At this same time last season, Manchester City were flying and the odds-on favorite to dethrone Chelsea. We all know how that turned out; with the Leicester City miracle story (and future Disney movie) taking center stage and the Citizens fading badly to finish in fourth place. This time around, City are again soaring at the top of the league, one of just two Premier League clubs without a loss and the only one that remains undefeated through six matches. They also have arguably the world’s best manager in Pep Guardiola and inarguably the most talented and complete roster in England. The bookmakers may have favored their “big” brother Manchester United at the start of the season, but now see City as the heavy title favorites. So it’s worth pondering the question—is the title already decided?
The obvious, and some would say, clear, answer is of course not. Six games do not make a season, as City have already proven, and there are a lot of incalculable events that can arise between now and May. Injuries, especially to key players, would be the most likely hindrance. With Kevin De Bruyne out for the next month, the Sky Blues will have a miniature test run of an extended period of games without one of their best players. And despite having a plethora of attacking talent most other teams would die for, long-term injuries to players like KDB, David Silva, or Sergio Agüero could throw off the balance of the team and allow the other contenders a foothold in a potential title challenge.
The other, and less likely, scenario is where City give away points through a poor patch of form that either lasts a couple games too long and/or comes at a crucial moment. A number of lethargic performances last season against lesser foes, and a surprising inability to beat (or even draw) against the other top teams culminated in a rotten second half of the year. Under Pep, it would be truly shocking to see the Citizens make the same mistake twice. For all of his talent as a tactical genius, which is undisputed, Guardiola also seems to possess an excellent eye for man-management (see Sterling, Raheem) and his will to win is more pronounced and surgical than his predecessor Manuel Pellegrini’s seemed to be. Where the Chilean would shrug and downplay his team’s bad losses, Pep will confront his players and demand better, and will thus make the likelihood of an apathetic finish shrink remarkably.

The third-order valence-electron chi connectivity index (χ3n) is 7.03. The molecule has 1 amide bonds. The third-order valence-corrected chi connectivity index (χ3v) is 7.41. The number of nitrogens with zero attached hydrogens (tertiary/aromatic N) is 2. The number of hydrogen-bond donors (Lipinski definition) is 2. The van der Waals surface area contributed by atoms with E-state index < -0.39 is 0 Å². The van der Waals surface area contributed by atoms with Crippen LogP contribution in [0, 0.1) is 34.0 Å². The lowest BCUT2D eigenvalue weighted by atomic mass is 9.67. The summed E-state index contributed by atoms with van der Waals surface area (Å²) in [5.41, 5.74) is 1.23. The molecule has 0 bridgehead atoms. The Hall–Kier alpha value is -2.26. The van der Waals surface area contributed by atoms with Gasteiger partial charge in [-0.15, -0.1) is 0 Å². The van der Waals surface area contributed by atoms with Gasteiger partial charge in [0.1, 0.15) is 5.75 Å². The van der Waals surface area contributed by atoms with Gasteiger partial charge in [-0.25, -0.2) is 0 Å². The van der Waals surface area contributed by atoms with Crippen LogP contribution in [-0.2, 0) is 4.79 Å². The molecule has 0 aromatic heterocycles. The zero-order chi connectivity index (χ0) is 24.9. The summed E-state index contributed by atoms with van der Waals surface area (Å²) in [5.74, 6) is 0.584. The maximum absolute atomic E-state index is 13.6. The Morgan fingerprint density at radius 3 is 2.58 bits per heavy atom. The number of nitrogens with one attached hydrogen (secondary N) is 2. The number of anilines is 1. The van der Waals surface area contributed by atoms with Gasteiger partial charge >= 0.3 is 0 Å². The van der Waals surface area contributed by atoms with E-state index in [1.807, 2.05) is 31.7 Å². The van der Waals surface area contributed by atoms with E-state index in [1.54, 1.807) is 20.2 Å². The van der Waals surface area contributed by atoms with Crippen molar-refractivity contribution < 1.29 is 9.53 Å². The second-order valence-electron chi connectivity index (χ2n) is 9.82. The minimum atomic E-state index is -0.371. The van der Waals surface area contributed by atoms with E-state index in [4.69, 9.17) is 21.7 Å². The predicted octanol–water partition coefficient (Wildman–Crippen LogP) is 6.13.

An interesting microcosm of this question will play itself out this weekend, when Manchester City travel to play second-placed side Tottenham Hotspur in a match that can show if both teams are really up for it. Arsenal were able to put in an excellent all-around display against Chelsea last weekend to formally announce their title intentions, and Spurs will look to do the same on Sunday. They boast the top defense in the Premier League and have a player in Son Heung-Min who cannot stop scoring at the moment. With an excellent manager of their own who has made it no secret how much he wants Tottenham to make up for their terrible finish last season, Spurs will see this game as their first real title test and should play accordingly. If City are able to see out a hard fought draw or pick up all three points, they will have at least maintained their five point gap at the top. They will also have already beaten two of their challengers, having already dispatched of United in the Manchester Derby. The pressure will then be amped up on anyone with championship aspirations, knowing that a Guardiola-helmed Manchester City aren’t likely to give away too many points to bottom half clubs.
That, in turn, could quickly lead to everyone looking up at the top of the table and asking themselves the same question—has City already won this thing?